Mining Data

One of the most profitable activities in the world today is data mining. Internet companies offer “free” applications for your devices to enable you to search the internet, to buy goods competitively, to arrange your transport and get advice on all sorts of matters. Of course, there is no such thing as a free lunch and in return these companies harvest your personal information which they use to sell to advertisers and companies that will try to entice you to buy their particular goods and services using the most sophisticated methods known to man.

One of the better projects of the European Union was to create a directive – in effect a law – which seeks to protect personal information that you may have revealed in the course of your use of the internet. The guiding principle is that such information can only be mined under strict conditions and used for legitimate purposes.

The directive is not written in the clearest language and leaves plenty of scope for EU member states to interpret it in ways that suit themselves and the corporations that mine data the best. As yet there are many aspects of the directive which need to be completed before we can say that the law properly protects our personal information. Perhaps that will come in time.

You can read the directive at http://eur-lex.europa.eu/legal-content/en/TXT/?uri=CELEX:31995L0046 .

In the fullness of time there will be many court cases which decide the meaning of the directive and volumes of guidance and local regulations will be written, which will reveal whether the directive will really protect citizens or whether it will be watered down.

 

 

The Communications Data Bill

In small communities people know what is going on. In a small village you rapidly learn who is good and who is bad, who is trustworthy and who is not; you also know, by gossip and observation who is unfaithful and who is unreliable. In a small very town nation you also know most of these things, but as the geographical circle widens so you are exposed to more people and know less about them. We now live in very complex societies where even if you live in a small village you are bound to come into contact with multinational companies in one way or another, and you need to know, not just your local mayor or chief of the village, but also the thousands of politicians that crave your votes, telling you that they want to improve your life.

We handle our knowledge, or lack of it, through the use of the internet and through the use of sophisticated news reporting and information sharing. However there is so much to know that you cannot get all the knowledge and asking someone on the internet is not as reliable as asking someone in a village, because usually you know how far to trust a fellow villager, and that village has to come into frequent contact with you. You mostly have no idea about whether the information you can get on the internet, including information on this blog, is reliable and true.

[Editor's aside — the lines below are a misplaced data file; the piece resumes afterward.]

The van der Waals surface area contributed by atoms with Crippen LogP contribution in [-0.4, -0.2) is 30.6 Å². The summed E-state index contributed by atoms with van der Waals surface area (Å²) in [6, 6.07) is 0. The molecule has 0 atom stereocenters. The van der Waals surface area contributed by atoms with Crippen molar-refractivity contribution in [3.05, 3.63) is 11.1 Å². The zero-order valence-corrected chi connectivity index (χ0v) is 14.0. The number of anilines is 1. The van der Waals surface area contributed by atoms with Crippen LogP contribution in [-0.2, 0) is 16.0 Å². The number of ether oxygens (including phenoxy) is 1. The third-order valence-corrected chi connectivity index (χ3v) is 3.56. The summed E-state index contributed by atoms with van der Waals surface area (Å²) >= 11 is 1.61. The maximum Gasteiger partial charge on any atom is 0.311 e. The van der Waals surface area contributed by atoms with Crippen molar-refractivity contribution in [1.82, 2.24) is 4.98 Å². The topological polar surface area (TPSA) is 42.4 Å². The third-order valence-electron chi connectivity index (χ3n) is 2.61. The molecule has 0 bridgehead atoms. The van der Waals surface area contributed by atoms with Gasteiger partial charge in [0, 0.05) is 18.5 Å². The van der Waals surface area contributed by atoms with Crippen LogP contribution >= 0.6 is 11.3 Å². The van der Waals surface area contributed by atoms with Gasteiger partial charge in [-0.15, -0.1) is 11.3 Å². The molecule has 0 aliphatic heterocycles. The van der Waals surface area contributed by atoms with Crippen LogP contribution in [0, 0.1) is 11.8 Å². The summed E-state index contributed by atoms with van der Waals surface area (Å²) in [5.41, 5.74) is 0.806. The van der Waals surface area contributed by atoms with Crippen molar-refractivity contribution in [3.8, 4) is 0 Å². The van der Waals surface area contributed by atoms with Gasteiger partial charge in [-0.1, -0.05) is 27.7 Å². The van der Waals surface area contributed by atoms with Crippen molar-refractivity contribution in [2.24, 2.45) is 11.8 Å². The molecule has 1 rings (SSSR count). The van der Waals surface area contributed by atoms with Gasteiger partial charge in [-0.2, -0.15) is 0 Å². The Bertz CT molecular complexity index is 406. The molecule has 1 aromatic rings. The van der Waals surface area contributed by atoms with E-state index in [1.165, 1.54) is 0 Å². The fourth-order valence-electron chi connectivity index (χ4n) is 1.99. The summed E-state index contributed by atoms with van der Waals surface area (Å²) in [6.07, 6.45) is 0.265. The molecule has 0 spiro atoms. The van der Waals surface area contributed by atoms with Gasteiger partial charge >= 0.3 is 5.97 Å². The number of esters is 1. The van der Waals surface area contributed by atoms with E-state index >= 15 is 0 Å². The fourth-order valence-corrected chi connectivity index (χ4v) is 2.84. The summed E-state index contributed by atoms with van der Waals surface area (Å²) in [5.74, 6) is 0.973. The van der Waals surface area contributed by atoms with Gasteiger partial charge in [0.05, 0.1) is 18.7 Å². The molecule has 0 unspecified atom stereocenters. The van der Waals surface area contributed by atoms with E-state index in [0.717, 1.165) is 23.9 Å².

That problem faces every organisation as well as every person. The usual official answer to this problem by the government is to set up a system under which its forces of law and order can intercept communications to gain information and to rely on spies and informers. Hitler did this, having a network of people who reported any malfeasance, and Lenin and Stalin did this too, sending millions to prison without trial in the most cruel conditions imaginable.

If any of these undesirable politicians were running a nation today he would doubtless obtain powers to monitor the use of citizens of the internet, to see what they are looking at, and to read emails that people send to each other. The would probably come up with a piece of legislation as the Communications Data Bill, which would provide the government with all the powers it needs, were the bill to be enacted. After the dreadful slaying of a soldier in Woolwich there are calls to bring the bill into law. Somehow, the authorities seem to think, that such a law would help them in their desire to protect us from terrorism.

In truth we are in very little danger from terrorist attacks today in the developed world. The forces of law and order have reasonable control and in events of last Thursday are fortunately very rare. We are in danger of sacrificing our freedom. Each year more laws are enacted which curtail our freedom; each year the judicial system becomes less tolerant of acquitting those you may possibly be innocent and more tolerant of convicting those who may possibly be guilty.

Perhaps as a society we have passed the high water mark of freedom and now have to watch the tide roll out taking many of our precious liberties with it.

Our New Gutenberg

There are about 193 countries in the World, and every one of them has taken up the use of the internet. I remember that it was not so long ago that I was an early adopter of the internet and found so many problems in getting the internet to work properly, which problems have largely but not completely vanished. Today we can use it as a source of information or in the way that we use a department store, or as a brochure for communication or for entertainment. It is a complicated and wondrous invention, Continue reading